Australia’s economic growth is vastly outpacing its counterparts and, according to Westapc (ASX:WBC), our consumer confidence is surging.
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Australia’s economic growth is vastly outpacing its wealthy global counterparts, with the economy set to grow at its fastest rate since 2007 this year, and Australian consumer confidence hitting decade-highs.
It shows consumer confidence increased by 6.2% to 118.8 in April from 111.8 in March, which Westpac’s Chief Economist Bill Evans calls “an extraordinary result”.
Australians confident and eager to spend
Evans outlined that Westpac’s confidence index is now at its highest level since August 2010 when Australia’s post-GFC rebound and mining boom were in full swing.
Expectations for the economy are also up strongly and back near those 2009-10 record levels. The ‘economy next 12 months’ sub-index is up 10.3% and the ‘economy next 5 years’ sub-index is up 4.1%.
Westpac’s index tracks several sub-indexes that track confidence in various industries and also specify consumer confidence on various spending habits.
The industry breakdown shows those employed in the ‘recreational services’ and hospitality industries showed very big sentiment gains, up 23% and 14% respectively. There were also big sentiment gains among those working in construction (+17.3%), including tradies (+18.5%) and labourers (+14.6%).
Evans’ report also highlights the strong housing market “more generally, is also likely to be boosting confidence.” Auction clearance rates are near 80% and dwelling prices have lifted by 5.8% nationally since the beginning of the year.
Westpac’s view on potential interest rate rises
Evans also speculated on why the Reserve Bank may be hesitant to raise interest rates, despite Australia’s strong economic performance.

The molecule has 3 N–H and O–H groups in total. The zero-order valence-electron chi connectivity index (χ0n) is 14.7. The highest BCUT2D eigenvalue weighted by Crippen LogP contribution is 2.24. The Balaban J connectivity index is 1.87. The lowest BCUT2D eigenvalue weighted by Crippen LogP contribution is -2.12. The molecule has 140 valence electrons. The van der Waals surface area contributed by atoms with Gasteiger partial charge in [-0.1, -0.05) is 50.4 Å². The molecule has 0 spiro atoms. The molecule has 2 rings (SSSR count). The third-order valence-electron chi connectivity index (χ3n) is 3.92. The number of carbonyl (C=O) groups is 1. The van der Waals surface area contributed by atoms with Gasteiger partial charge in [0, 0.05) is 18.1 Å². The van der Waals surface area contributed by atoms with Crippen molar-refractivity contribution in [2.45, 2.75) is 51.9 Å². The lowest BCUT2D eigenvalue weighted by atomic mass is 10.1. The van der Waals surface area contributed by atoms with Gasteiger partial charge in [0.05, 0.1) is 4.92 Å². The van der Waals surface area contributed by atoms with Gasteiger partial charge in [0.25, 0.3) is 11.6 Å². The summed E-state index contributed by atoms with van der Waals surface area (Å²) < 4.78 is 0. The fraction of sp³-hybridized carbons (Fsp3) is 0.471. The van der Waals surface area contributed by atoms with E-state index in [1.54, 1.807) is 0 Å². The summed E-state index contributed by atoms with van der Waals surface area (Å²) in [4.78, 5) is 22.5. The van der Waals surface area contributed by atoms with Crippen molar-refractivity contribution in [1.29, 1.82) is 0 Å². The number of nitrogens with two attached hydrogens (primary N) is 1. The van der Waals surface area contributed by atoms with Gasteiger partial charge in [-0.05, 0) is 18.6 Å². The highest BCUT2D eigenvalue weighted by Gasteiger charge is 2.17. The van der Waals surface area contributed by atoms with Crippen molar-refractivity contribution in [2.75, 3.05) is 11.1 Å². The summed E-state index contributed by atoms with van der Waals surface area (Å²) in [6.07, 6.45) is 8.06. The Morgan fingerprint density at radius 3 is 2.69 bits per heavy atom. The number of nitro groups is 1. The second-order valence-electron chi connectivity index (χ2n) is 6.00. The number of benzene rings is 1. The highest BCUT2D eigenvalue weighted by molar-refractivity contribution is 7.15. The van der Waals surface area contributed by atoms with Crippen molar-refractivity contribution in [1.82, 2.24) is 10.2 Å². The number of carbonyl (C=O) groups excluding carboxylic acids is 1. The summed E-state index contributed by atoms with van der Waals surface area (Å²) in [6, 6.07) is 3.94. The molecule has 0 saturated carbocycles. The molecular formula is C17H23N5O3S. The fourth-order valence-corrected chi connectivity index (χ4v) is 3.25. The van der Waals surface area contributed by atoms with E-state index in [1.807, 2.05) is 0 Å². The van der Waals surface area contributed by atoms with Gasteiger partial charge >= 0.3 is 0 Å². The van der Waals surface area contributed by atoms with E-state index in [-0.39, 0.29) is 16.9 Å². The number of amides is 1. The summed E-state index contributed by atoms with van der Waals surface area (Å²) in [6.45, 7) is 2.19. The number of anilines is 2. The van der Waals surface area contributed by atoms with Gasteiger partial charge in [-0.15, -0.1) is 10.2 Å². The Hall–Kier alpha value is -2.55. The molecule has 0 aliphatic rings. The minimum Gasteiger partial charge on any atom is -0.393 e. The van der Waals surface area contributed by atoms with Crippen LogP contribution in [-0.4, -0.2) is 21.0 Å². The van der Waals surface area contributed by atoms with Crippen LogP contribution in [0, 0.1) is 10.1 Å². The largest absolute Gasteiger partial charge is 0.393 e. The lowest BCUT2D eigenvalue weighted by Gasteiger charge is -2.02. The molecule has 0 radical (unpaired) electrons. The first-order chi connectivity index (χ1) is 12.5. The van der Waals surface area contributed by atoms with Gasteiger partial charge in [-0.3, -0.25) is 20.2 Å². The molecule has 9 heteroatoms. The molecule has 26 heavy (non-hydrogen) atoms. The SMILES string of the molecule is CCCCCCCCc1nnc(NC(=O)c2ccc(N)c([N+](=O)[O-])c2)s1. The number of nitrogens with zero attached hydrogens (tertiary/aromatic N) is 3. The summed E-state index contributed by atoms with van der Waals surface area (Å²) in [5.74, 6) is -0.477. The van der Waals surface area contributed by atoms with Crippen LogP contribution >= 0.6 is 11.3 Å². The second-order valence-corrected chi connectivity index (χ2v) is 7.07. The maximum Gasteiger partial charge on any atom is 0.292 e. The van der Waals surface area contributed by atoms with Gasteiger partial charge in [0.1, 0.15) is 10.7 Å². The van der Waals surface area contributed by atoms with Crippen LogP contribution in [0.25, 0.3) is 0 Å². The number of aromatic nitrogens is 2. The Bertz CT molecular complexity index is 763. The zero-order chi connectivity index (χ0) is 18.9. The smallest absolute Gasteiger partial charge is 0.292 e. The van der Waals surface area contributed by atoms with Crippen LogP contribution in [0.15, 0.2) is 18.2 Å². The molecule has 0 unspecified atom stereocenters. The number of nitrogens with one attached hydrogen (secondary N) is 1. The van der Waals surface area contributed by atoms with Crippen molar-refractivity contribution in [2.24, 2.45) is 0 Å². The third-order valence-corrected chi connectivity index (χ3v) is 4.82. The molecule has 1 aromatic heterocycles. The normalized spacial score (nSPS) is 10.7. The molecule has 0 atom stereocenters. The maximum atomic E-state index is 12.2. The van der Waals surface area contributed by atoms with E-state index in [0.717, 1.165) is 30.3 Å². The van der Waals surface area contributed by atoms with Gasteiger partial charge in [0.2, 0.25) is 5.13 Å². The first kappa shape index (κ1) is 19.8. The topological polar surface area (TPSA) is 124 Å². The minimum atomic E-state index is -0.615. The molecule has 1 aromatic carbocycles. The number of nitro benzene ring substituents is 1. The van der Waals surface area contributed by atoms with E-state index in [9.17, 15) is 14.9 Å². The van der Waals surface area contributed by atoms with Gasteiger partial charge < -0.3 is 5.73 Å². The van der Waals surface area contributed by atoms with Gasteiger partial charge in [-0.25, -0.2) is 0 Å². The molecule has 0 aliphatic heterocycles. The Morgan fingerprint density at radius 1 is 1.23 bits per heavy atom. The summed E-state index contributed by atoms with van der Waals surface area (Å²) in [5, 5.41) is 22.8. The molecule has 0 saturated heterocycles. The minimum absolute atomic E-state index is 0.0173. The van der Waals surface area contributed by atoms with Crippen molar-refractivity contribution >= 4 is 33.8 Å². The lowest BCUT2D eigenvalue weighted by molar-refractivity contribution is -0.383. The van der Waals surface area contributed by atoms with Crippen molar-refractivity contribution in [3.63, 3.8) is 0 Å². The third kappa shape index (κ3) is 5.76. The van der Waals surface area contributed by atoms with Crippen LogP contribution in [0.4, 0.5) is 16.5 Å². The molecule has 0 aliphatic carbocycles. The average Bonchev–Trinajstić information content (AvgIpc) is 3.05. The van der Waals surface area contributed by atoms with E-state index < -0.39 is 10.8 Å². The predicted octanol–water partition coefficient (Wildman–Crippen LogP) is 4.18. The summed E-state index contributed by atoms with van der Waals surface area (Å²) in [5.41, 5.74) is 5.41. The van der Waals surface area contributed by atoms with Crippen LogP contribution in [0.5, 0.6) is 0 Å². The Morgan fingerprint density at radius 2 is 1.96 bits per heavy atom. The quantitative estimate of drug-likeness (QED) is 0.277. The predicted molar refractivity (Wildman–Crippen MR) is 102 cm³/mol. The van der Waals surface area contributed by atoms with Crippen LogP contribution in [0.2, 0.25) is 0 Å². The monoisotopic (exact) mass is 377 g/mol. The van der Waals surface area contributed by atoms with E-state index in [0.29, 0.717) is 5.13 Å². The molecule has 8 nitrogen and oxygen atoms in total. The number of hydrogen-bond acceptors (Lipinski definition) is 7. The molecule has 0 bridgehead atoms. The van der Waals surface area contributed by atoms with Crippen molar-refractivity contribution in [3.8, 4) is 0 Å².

When the Index was last at these levels, in August 2010, the Reserve Bank had increased the cash rate by 150 basis points to 4.5% from its GFC low of 3% in September 2009. That sharp increase in rates is likely to have contributed to the Index falling 25% over the following year.
No doubt the Reserve Bank will be aware of that period and continue to tread carefully with the cash rate.
Caution for overly optimistic expectations
While on the surface, Westpac’s consumer confidence index is cause for some celebration, Evans also noted areas for caution heading forward.
He noted that confidence in the jobs market appears to have plateaued. Westpac’s survey also includes important insights into the shape of the recovery. Housing affordability appears to be weighing on homebuyer sentiment, with house price growth hitting 32-year highs.
Big-ticket item spending intentions – where the index asks consumers how confident they are in making large household purchases – are not nearly as buoyant as the overall index (down more than 2% against the last quarter).
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Motley Fool contributor Lucas Radbourne-Pugh has no position in any of the stocks mentioned. The Motley Fool Australia has no position in any of the stocks mentioned. The Motley Fool has a disclosure policy. This article contains general investment advice only (under AFSL 400691). Authorised by Bruce Jackson.